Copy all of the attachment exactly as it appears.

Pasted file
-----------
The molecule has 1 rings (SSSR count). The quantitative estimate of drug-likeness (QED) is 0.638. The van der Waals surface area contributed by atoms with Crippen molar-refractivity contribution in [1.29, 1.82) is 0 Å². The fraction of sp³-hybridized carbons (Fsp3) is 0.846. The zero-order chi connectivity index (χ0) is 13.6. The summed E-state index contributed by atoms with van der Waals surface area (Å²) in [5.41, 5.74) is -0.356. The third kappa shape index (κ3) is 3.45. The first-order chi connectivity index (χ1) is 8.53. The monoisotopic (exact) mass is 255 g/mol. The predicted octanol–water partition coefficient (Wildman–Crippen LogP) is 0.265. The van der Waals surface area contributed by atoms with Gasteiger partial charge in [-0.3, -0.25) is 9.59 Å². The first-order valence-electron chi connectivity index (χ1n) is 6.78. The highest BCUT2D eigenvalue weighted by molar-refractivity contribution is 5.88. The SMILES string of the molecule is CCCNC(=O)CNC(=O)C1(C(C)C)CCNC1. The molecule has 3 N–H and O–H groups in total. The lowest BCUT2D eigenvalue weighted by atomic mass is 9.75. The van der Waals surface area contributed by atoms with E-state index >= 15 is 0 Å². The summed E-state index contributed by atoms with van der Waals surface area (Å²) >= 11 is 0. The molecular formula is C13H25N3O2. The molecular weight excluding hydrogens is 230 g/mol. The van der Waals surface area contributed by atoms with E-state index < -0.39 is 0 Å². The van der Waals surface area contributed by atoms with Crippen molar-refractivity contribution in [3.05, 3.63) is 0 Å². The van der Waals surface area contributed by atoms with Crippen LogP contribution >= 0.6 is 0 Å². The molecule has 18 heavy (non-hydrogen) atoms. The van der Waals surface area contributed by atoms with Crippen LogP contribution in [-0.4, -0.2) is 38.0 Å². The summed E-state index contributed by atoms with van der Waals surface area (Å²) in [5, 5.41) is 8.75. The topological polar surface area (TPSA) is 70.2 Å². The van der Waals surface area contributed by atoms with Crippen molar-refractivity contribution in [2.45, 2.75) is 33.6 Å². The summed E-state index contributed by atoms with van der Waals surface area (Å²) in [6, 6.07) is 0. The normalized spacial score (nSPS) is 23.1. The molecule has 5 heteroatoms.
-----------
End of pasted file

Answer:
The molecule has 1 rings (SSSR count). The quantitative estimate of drug-likeness (QED) is 0.638. The van der Waals surface area contributed by atoms with Crippen molar-refractivity contribution in [1.29, 1.82) is 0 Å². The fraction of sp³-hybridized carbons (Fsp3) is 0.846. The zero-order chi connectivity index (χ0) is 13.6. The summed E-state index contributed by atoms with van der Waals surface area (Å²) in [5.41, 5.74) is -0.356. The third kappa shape index (κ3) is 3.45. The first-order chi connectivity index (χ1) is 8.53. The monoisotopic (exact) mass is 255 g/mol. The predicted octanol–water partition coefficient (Wildman–Crippen LogP) is 0.265. The van der Waals surface area contributed by atoms with Gasteiger partial charge in [-0.3, -0.25) is 9.59 Å². The first-order valence-electron chi connectivity index (χ1n) is 6.78. The highest BCUT2D eigenvalue weighted by molar-refractivity contribution is 5.88. The SMILES string of the molecule is CCCNC(=O)CNC(=O)C1(C(C)C)CCNC1. The molecule has 3 N–H and O–H groups in total. The lowest BCUT2D eigenvalue weighted by atomic mass is 9.75. The van der Waals surface area contributed by atoms with E-state index >= 15 is 0 Å². The summed E-state index contributed by atoms with van der Waals surface area (Å²) >= 11 is 0. The molecular formula is C13H25N3O2. The molecular weight excluding hydrogens is 230 g/mol. The van der Waals surface area contributed by atoms with E-state index < -0.39 is 0 Å². The van der Waals surface area contributed by atoms with Crippen molar-refractivity contribution in [3.05, 3.63) is 0 Å². The van der Waals surface area contributed by atoms with Crippen LogP contribution >= 0.6 is 0 Å². The molecule has 18 heavy (non-hydrogen) atoms. The van der Waals surface area contributed by atoms with Crippen LogP contribution in [-0.4, -0.2) is 38.0 Å². The summed E-state index contributed by atoms with van der Waals surface area (Å²) in [5, 5.41) is 8.75. The topological polar surface area (TPSA) is 70.2 Å². The van der Waals surface area contributed by atoms with Crippen molar-refractivity contribution in [2.45, 2.75) is 33.6 Å². The summed E-state index contributed by atoms with van der Waals surface area (Å²) in [6, 6.07) is 0. The normalized spacial score (nSPS) is 23.1. The molecule has 5 heteroatoms.